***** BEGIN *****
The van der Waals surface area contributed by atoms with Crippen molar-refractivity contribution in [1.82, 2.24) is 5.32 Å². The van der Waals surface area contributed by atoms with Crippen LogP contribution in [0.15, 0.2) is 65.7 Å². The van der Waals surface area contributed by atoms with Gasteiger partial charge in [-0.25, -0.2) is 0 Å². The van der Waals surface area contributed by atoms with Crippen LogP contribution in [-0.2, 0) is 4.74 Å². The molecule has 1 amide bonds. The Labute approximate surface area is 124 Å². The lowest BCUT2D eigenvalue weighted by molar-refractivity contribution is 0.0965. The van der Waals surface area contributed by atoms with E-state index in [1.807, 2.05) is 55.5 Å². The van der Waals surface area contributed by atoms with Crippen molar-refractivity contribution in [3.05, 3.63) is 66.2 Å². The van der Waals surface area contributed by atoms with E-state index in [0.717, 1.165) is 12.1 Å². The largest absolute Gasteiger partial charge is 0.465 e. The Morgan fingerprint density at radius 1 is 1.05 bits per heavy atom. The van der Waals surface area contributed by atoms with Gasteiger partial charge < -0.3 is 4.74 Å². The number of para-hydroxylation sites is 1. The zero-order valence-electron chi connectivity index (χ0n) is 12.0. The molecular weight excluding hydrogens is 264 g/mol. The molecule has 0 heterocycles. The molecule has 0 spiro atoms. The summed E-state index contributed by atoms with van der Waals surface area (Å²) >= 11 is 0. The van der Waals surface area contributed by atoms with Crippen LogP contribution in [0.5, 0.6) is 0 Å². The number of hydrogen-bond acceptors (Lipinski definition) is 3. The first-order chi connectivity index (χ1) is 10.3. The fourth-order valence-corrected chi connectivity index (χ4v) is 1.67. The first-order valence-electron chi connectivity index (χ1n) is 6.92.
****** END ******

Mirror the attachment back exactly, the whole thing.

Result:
The van der Waals surface area contributed by atoms with Crippen molar-refractivity contribution in [1.82, 2.24) is 5.32 Å². The van der Waals surface area contributed by atoms with Crippen LogP contribution in [0.15, 0.2) is 65.7 Å². The van der Waals surface area contributed by atoms with Gasteiger partial charge in [-0.25, -0.2) is 0 Å². The van der Waals surface area contributed by atoms with Crippen LogP contribution in [-0.2, 0) is 4.74 Å². The molecule has 1 amide bonds. The Labute approximate surface area is 124 Å². The lowest BCUT2D eigenvalue weighted by molar-refractivity contribution is 0.0965. The van der Waals surface area contributed by atoms with E-state index in [1.807, 2.05) is 55.5 Å². The van der Waals surface area contributed by atoms with Crippen molar-refractivity contribution in [3.05, 3.63) is 66.2 Å². The van der Waals surface area contributed by atoms with E-state index in [0.717, 1.165) is 12.1 Å². The largest absolute Gasteiger partial charge is 0.465 e. The Morgan fingerprint density at radius 1 is 1.05 bits per heavy atom. The van der Waals surface area contributed by atoms with Gasteiger partial charge < -0.3 is 4.74 Å². The number of para-hydroxylation sites is 1. The zero-order valence-electron chi connectivity index (χ0n) is 12.0. The molecular weight excluding hydrogens is 264 g/mol. The molecule has 0 heterocycles. The molecule has 0 spiro atoms. The summed E-state index contributed by atoms with van der Waals surface area (Å²) >= 11 is 0. The van der Waals surface area contributed by atoms with Crippen LogP contribution in [0.5, 0.6) is 0 Å². The number of hydrogen-bond acceptors (Lipinski definition) is 3. The first-order chi connectivity index (χ1) is 10.3. The fourth-order valence-corrected chi connectivity index (χ4v) is 1.67. The first-order valence-electron chi connectivity index (χ1n) is 6.92.